The application of each of these three factors varies state by state. In Connecticut, for example, if any one of the factors is not satisfied, the worker will be an employee for state unemployment tax purposes (even though the worker may still be deemed an independent contractor under federal law). See Connecticut General Statutes Section 31-222(a)(1)(B (ii) and State of Connecticut Employment Security Division, Unemployment Compensation Tax Division Self-Assessment of the Employer Employee Relationship for CT Unemployment Taxes.xiv Other states may require the satisfaction of only two of the three factors. See, e.g., Johnson v. Mont. Dept. of Labor & Indus., 240 Mont. 288 (1989). In states that use the ABC test, you will also want to explore how courts and agencies have applied the specific test at issue.

Drafting Independent Contractor Agreements

When drafting the independent contractor agreement, you should keep in mind the relevant tests for independent contractor status. Although the agreement alone will not dispose of any challenge to a worker’s classification, it can provide helpful evidence about the parties’ intent and, in some cases, establish a safe harbor defense to a taxing authority. See Navigating Statutory Safe Harbors Including Section 530 of the Revenue Act of 1978.xv See also IRS Fact Sheet Regarding the Section 530 Safe Harbor.xvi

In addition to drafting the agreement with the applicable tests in mind, the parties must also be certain the relationship will conform to these requirements in practice. For example, the drafter should ask whether the company can adhere to the agreement’s requirements, such as limited supervision of process, invoicing of payments, etc. A reviewing court or agency will look beyond the terms of the agreement and review the relationship as it exists in practice.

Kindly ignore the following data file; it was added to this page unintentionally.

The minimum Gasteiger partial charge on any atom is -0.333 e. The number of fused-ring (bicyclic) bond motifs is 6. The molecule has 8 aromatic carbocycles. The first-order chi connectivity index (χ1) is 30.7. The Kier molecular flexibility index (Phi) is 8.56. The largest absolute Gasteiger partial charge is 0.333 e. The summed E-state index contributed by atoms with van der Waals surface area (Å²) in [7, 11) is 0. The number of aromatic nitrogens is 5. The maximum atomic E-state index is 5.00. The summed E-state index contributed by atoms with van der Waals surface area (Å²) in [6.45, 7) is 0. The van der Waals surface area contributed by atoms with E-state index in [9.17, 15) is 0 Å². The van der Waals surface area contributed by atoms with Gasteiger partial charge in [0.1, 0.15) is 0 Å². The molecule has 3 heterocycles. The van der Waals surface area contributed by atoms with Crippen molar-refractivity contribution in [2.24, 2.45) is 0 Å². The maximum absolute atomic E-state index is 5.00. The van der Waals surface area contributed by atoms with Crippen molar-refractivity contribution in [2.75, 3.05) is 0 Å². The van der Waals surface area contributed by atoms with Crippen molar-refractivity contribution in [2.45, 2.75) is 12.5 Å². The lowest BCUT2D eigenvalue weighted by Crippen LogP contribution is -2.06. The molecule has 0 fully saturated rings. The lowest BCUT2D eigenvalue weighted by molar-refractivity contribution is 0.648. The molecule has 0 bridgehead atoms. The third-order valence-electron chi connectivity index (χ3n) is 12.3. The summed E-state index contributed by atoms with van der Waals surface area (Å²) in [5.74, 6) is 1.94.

The following subsections discuss and provide drafting guidance concerning common provisions in independent contractor agreements.

Introductory Clauses

At the outset, the agreement should clearly state that the company has engaged the service provider, and the person or entity providing services has agreed to be engaged, as an independent contractor. The opening paragraphs or whereas clauses can also highlight that the organization engages the independent contractor because of his or her special or unique skills, for a specific task, for a limited term, and for limited purposes. These introductory clauses also often contain representations by the provider that he or she possesses such skills, equipment, and training.

Definite Term of Engagement